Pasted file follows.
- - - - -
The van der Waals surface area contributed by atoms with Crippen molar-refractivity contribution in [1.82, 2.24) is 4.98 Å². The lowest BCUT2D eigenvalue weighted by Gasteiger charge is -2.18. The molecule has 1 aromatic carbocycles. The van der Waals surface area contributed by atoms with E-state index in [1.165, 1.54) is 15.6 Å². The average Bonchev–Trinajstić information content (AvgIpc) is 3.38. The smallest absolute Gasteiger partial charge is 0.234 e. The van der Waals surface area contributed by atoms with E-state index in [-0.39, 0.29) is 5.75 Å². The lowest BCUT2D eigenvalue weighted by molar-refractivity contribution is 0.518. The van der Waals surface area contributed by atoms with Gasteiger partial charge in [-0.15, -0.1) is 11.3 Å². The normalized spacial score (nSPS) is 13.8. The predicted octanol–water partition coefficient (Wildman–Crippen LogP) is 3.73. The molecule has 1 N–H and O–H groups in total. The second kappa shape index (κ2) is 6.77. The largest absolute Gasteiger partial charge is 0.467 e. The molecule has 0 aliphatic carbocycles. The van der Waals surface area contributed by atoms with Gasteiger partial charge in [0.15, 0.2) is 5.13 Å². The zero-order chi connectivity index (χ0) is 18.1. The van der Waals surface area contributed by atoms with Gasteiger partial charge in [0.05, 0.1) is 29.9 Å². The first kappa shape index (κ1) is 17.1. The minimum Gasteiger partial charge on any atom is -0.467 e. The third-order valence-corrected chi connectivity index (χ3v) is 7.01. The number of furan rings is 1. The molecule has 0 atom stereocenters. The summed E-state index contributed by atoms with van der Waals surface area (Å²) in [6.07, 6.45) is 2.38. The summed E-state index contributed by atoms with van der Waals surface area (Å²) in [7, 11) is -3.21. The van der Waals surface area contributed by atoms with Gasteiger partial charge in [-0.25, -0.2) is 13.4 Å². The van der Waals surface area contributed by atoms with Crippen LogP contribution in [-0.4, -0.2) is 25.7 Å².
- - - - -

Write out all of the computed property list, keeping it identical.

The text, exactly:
The van der Waals surface area contributed by atoms with Crippen molar-refractivity contribution in [1.82, 2.24) is 4.98 Å². The lowest BCUT2D eigenvalue weighted by Gasteiger charge is -2.18. The molecule has 1 aromatic carbocycles. The van der Waals surface area contributed by atoms with E-state index in [1.165, 1.54) is 15.6 Å². The average Bonchev–Trinajstić information content (AvgIpc) is 3.38. The smallest absolute Gasteiger partial charge is 0.234 e. The van der Waals surface area contributed by atoms with E-state index in [-0.39, 0.29) is 5.75 Å². The lowest BCUT2D eigenvalue weighted by molar-refractivity contribution is 0.518. The van der Waals surface area contributed by atoms with Gasteiger partial charge in [-0.15, -0.1) is 11.3 Å². The normalized spacial score (nSPS) is 13.8. The predicted octanol–water partition coefficient (Wildman–Crippen LogP) is 3.73. The molecule has 1 N–H and O–H groups in total. The second kappa shape index (κ2) is 6.77. The largest absolute Gasteiger partial charge is 0.467 e. The molecule has 0 aliphatic carbocycles. The van der Waals surface area contributed by atoms with Gasteiger partial charge in [0.15, 0.2) is 5.13 Å². The zero-order chi connectivity index (χ0) is 18.1. The van der Waals surface area contributed by atoms with Gasteiger partial charge in [0.05, 0.1) is 29.9 Å². The first kappa shape index (κ1) is 17.1. The minimum Gasteiger partial charge on any atom is -0.467 e. The third-order valence-corrected chi connectivity index (χ3v) is 7.01. The number of furan rings is 1. The molecule has 0 atom stereocenters. The summed E-state index contributed by atoms with van der Waals surface area (Å²) in [6.07, 6.45) is 2.38. The summed E-state index contributed by atoms with van der Waals surface area (Å²) in [7, 11) is -3.21. The van der Waals surface area contributed by atoms with Gasteiger partial charge in [-0.25, -0.2) is 13.4 Å². The van der Waals surface area contributed by atoms with Crippen LogP contribution in [-0.4, -0.2) is 25.7 Å².